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Lecture 20 Protein Targeting. The Rough ER: translocation and secretion reading: Chapter 13. Targeting of proteins: Location, location, location Constant growth required to maintain unique structure ...part of dissipative structure

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Presentation Transcript
slide1

Lecture 20

Protein Targeting

The Rough ER: translocation and secretion

reading: Chapter 13

slide2

Targeting of proteins:

  • Location, location, location
  • Constant growth required to maintain unique structure
  • ...part of dissipative structure
  • Organelles are not made de-novo…expand existing structures
slide6

A 16-30 residue hydrophobic signal sequence directs the ribosome to the ER

The hydrophobic core of the signal sequence contains one or more “+” charged residue

slide7

Rough ER

  • Targeting sequence on protein…not mRNA
  • Must be translated to be read
  • Translation must stop…wait to dock with site on RER (why?)
  • Signal-recognition particle, SRP, stops translation and provides for delivery …mailman…recognizes 3 structures
slide8

Bacterial Homologs:

With GTP molecules bound FtsY and Ffh recognize each other. Cleavage of GRPs leads to complex disassembly

slide10

Sec61 (SecY)

from Methannococcus jannaschii

A ring of Isoleucine residues forms a hydrophobic ‘seal’ in the middle of the channel

The ‘plug’ helix moves out during translocation

Lateral exit into the bilayer can be permitted if blue helices separate

slide11

Liposome reconstitution experiments have demonstrated that Sec61, SPR receptor, and the nascent protein complexed with ribosome and SPR are absolutely required for translocation.

No additional energy is required for translocation

Can proteins be translocated not co-translationally, but post-translatonally?

slide12

Yes, in yeast successive binding of BiP-ADP makes transport unidirectional

BiP is a chaperone protein

The signal sequence is cleaved soon after (in both mechanisms)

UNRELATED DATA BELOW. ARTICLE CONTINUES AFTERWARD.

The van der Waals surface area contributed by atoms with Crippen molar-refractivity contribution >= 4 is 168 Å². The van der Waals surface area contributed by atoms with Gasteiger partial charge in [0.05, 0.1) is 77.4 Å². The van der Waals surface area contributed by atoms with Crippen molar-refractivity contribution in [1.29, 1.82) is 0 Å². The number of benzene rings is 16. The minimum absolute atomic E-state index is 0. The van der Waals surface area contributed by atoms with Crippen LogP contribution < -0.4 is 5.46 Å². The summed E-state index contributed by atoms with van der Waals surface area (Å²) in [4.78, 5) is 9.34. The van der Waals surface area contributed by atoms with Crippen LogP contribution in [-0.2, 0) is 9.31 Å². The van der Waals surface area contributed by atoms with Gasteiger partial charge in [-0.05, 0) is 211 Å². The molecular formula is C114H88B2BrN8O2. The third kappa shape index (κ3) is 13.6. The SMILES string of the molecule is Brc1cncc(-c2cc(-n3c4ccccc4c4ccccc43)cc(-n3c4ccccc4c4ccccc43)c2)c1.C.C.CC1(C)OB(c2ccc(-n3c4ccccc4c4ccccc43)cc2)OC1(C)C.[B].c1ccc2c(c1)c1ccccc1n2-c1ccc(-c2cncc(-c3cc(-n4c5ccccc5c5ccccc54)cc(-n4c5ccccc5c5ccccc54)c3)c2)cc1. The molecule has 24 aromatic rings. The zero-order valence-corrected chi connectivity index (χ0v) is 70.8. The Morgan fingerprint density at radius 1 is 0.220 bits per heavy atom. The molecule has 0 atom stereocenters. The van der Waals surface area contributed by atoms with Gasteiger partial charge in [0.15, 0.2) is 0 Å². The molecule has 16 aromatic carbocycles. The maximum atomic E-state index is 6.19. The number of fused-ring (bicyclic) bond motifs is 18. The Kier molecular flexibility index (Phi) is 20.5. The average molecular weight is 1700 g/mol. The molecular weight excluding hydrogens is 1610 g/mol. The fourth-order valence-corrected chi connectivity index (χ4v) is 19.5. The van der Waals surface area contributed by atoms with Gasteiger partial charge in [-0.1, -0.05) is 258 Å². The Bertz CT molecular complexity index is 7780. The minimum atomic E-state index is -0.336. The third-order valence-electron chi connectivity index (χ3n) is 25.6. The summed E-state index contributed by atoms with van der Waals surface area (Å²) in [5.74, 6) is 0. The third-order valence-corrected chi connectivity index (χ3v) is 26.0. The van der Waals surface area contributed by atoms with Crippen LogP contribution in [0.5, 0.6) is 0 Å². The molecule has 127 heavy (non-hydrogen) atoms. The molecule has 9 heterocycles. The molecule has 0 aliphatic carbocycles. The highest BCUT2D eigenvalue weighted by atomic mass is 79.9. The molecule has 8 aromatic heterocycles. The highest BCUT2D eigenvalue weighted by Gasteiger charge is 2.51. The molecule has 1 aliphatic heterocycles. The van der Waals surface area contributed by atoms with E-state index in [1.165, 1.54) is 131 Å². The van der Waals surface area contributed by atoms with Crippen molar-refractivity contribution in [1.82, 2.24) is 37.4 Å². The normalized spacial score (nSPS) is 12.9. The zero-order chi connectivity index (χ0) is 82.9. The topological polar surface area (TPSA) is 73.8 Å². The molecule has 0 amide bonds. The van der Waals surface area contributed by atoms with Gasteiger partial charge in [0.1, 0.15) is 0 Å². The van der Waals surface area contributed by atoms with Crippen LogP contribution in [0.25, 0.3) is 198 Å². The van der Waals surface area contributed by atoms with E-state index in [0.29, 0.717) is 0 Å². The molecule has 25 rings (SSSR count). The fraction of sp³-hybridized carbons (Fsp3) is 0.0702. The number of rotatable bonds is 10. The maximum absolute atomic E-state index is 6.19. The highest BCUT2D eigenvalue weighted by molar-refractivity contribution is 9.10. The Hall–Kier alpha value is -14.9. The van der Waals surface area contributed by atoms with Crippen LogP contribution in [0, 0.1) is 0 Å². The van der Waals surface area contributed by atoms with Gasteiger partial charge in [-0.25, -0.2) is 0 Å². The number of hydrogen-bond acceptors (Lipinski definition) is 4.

slide13

Translocon is dynamic

  • Soluble proteins end up in “exoplasmic space” …topologically equivalent to the extracellular space
  • Transmembrane segments of membrane proteins move sideways into RER membrane
slide15

Translocation of type I membrane proteins require (1) signal sequence (cleaved) and (2) stop-transfer anchor sequence

slide16

Type II

Type III

Both of these protein types require just one internal hydrophobic signal-anchor sequence

slide17

Threading membrane proteins through the membrane

Type I…targeting sequence and stop-transfer sequence

….SRP/receptor…cleaved sequence

Type II, III…internal sequences…oriented by positive cluster…why?

Type IV…multipass…target…stop transfer…etc.

slide18

Why anchors are positive (+++)?

Membrane interior always has positive potential inside,

it would repel +++ clusters most effectively

membrane

+400 to +700 mV

Electric potential

dipoles created by lipid carbonyls and oriented water

slide20

GPI anchored proteins

Purpose? …Lateral diffusion….?

…Targeting?

Transfer of type 1 protein

slide22

N-linked poly-sugar chains are synthesized on Dolichol phosphate utilized as an attachment anchor

Dolicol = 75-90 carbon isoprenoid lipid

slide23

Oligosacharides attached to proteins help folding through specific associations with lectins

Removal and re-attachment of one glucose residue acts as a ‘quality control’ step in the process of folding (see text).

slide24

Proper folding of Hemagglutiin (HAo) occurs in the presence of chaperones (Bip) and two types of lectins (Calnexin and Calreticulin). The folded structure works as a pre-loaded spring in the mechanism of Influenza virus membrane fusion mediated by HAo

slide25

Oxidized disulfide

Reduced dithiol form

PDI = protein disulfide isomerase

slide27

Proper folding of secreted protein

  • formation of correct S-S bonds
  • facilitate slow steps… peptidilyl-prolyl-isomerase (cyclophilin)
  • …cyclosporin A …tissue rejection